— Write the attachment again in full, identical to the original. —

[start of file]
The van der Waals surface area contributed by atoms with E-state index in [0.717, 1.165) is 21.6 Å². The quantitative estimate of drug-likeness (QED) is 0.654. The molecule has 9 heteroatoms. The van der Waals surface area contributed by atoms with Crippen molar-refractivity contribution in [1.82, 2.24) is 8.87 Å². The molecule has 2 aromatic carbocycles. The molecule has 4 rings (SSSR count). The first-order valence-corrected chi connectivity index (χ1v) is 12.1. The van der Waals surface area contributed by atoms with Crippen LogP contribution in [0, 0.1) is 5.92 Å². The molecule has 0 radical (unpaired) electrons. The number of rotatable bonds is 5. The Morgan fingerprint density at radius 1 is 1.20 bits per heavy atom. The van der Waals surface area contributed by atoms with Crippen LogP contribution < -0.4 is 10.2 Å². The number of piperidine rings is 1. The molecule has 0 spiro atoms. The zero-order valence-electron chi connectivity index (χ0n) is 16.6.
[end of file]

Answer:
The van der Waals surface area contributed by atoms with E-state index in [0.717, 1.165) is 21.6 Å². The quantitative estimate of drug-likeness (QED) is 0.654. The molecule has 9 heteroatoms. The van der Waals surface area contributed by atoms with Crippen molar-refractivity contribution in [1.82, 2.24) is 8.87 Å². The molecule has 2 aromatic carbocycles. The molecule has 4 rings (SSSR count). The first-order valence-corrected chi connectivity index (χ1v) is 12.1. The van der Waals surface area contributed by atoms with Crippen LogP contribution in [0, 0.1) is 5.92 Å². The molecule has 0 radical (unpaired) electrons. The number of rotatable bonds is 5. The Morgan fingerprint density at radius 1 is 1.20 bits per heavy atom. The van der Waals surface area contributed by atoms with Crippen LogP contribution < -0.4 is 10.2 Å². The number of piperidine rings is 1. The molecule has 0 spiro atoms. The zero-order valence-electron chi connectivity index (χ0n) is 16.6.